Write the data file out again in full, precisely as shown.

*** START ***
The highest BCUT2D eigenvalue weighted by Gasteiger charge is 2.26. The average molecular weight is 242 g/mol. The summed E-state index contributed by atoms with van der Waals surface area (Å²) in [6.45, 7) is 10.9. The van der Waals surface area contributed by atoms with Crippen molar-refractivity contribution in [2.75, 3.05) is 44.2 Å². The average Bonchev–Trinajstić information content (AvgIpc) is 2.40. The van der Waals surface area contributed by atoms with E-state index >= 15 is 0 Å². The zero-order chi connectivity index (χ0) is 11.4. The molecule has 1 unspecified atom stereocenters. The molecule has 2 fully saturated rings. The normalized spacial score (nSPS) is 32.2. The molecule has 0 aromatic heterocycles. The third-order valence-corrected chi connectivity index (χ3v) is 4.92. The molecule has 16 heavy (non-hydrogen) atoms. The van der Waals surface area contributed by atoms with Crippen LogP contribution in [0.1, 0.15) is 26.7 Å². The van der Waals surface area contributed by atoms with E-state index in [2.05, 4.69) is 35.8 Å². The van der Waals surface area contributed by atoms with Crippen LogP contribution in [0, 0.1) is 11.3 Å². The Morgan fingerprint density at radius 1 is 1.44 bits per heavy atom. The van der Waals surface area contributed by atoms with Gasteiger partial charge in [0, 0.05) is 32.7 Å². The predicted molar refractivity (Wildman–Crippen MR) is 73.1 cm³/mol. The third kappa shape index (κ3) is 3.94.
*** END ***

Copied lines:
The highest BCUT2D eigenvalue weighted by Gasteiger charge is 2.26. The average molecular weight is 242 g/mol. The summed E-state index contributed by atoms with van der Waals surface area (Å²) in [6.45, 7) is 10.9. The van der Waals surface area contributed by atoms with Crippen molar-refractivity contribution in [2.75, 3.05) is 44.2 Å². The average Bonchev–Trinajstić information content (AvgIpc) is 2.40. The van der Waals surface area contributed by atoms with E-state index >= 15 is 0 Å². The zero-order chi connectivity index (χ0) is 11.4. The molecule has 1 unspecified atom stereocenters. The molecule has 2 fully saturated rings. The normalized spacial score (nSPS) is 32.2. The molecule has 0 aromatic heterocycles. The third-order valence-corrected chi connectivity index (χ3v) is 4.92. The molecule has 16 heavy (non-hydrogen) atoms. The van der Waals surface area contributed by atoms with Crippen LogP contribution in [0.1, 0.15) is 26.7 Å². The van der Waals surface area contributed by atoms with E-state index in [2.05, 4.69) is 35.8 Å². The van der Waals surface area contributed by atoms with Crippen LogP contribution in [0, 0.1) is 11.3 Å². The Morgan fingerprint density at radius 1 is 1.44 bits per heavy atom. The van der Waals surface area contributed by atoms with Gasteiger partial charge in [0, 0.05) is 32.7 Å². The predicted molar refractivity (Wildman–Crippen MR) is 73.1 cm³/mol. The third kappa shape index (κ3) is 3.94.